Ollie receives 5-year extension from UConn
HARTFORD, Conn. (AP) - Connecticut has given men's basketball coach Kevin Ollie a new contract that runs through the end of the 2017-18 season.
The deal, signed Saturday, is worth just under $7 million and begins Jan. 1. When Ollie was hired in September, he was signed for just one season.
"As I said in my first press conference, I want to be here a lifetime and this is a step, hopefully a great step, in the program moving forward," Ollie said.
Ollie, who turned 40 on Thursday, was hired after Hall of Fame coach Jim Calhoun retired. His original deal had a pro-rated value of just over $465,000, the school said.
Ollie has led UConn to a 10-2 record, including a win Saturday against Washington, despite losing five underclassmen from last year's team after it was announced that the Huskies were academically ineligible for the upcoming postseason.
"He's shown that he can coach, that he can lead this team on the court, and academically," athletic director Warde Manuel said. "He's the epitome of an UConn Husky."
Ollie was greeted with a standing ovation as he walked on the court Saturday night and the student section chanted his name.
"We got excited for him, and we wanted to give him his first career win as UConn's new long-term head coach," said guard Shabazz Napier, who scored 13 points and grabbed eight rebounds in Saturday's 61-53 win.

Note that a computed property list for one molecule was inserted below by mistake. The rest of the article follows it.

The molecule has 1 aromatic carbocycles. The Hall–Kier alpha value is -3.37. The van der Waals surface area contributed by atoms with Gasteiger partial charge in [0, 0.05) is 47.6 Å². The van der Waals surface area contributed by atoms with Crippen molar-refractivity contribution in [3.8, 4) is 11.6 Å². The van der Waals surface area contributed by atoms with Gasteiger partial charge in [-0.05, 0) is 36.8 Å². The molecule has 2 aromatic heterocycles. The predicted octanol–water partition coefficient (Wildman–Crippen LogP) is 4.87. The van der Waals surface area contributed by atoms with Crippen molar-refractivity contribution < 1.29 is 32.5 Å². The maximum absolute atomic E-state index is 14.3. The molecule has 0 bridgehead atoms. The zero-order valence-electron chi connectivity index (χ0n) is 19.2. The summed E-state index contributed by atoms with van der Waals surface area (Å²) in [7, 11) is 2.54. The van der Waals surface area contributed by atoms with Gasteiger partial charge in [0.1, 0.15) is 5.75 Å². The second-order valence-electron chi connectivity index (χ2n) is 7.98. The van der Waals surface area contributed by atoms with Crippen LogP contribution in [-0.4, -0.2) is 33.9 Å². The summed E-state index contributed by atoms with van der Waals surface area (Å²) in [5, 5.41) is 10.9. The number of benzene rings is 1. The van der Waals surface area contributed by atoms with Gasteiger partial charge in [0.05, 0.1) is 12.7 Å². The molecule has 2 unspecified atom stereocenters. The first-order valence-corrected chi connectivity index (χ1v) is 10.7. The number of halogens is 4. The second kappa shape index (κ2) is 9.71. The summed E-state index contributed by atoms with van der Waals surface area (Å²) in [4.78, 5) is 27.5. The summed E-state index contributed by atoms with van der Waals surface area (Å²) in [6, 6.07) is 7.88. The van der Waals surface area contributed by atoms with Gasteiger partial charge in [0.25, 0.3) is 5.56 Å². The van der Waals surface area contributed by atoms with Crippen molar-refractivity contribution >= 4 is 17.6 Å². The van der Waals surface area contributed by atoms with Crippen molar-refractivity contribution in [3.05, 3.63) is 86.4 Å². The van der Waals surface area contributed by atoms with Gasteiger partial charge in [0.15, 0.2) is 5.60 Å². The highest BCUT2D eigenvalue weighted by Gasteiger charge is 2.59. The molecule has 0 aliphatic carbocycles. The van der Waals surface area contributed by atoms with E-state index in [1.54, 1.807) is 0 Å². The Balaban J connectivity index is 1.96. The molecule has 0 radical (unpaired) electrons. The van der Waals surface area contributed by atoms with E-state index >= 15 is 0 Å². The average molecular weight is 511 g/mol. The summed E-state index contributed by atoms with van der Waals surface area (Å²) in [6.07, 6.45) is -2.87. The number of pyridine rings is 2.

Ollie, who played point guard for Calhoun from 1991-95, was his former coach's hand-picked successor. He became an assistant at UConn in 2010, after 13 years as an NBA journeyman.
But, he had never been a head coach on any level. Manuel said that's why he waited before tendering a multi-year offer, even though he knew it could have a negative impact on recruiting.
"I'm sure it didn't help, the short-term nature of the deal," Manuel said. "But I wanted the opportunity to see Kevin and get a sense of who he was for the long term."
Ollie has quickly established himself with his upbeat and energetic style, running practices that focus on conditioning and accountability.
"Kevin moved gracefully and seamlessly into this position of immense responsibility over the course of the fall," school President Susan Herbst said. "He demonstrated to us that he is a genuine leader of extraordinary talents."
The contract also includes some stiff penalties should UConn in the future again fail to meet the minimum standards for the NCAA Academic Progress Rate.
Ollie would forfeit two weeks' salary and all postseason payments. Two consecutive years of substandard APR scores would be grounds for termination.
"I agreed to it because I have a belief system in my student athletes," Ollie said. "We're students first and we're going to get it done."
Those sanctions would be eliminated from the contract once UConn's four-year APR climbs above 930, Manuel said.
Ollie will receive $1.2 million in 2013. His base salary will be $400,000 and rest will be for speaking and media appearances. The payments increase annually to $1.34 million by 2017.
Calhoun, who is vacationing in Florida, issued a statement saying the hiring makes him feel "very good about the future of UConn basketball."
UConn women's coach Geno Auriemma, who is making $1.8 million this year and is in negotiations for an extension, said Ollie remains in a tough position, but will have the support of the entire athletic department.
"He's going to do the right thing. He's already proven that," Auriemma said. "And now he's going to get an opportunity to recruit and he's going to get an opportunity to coach."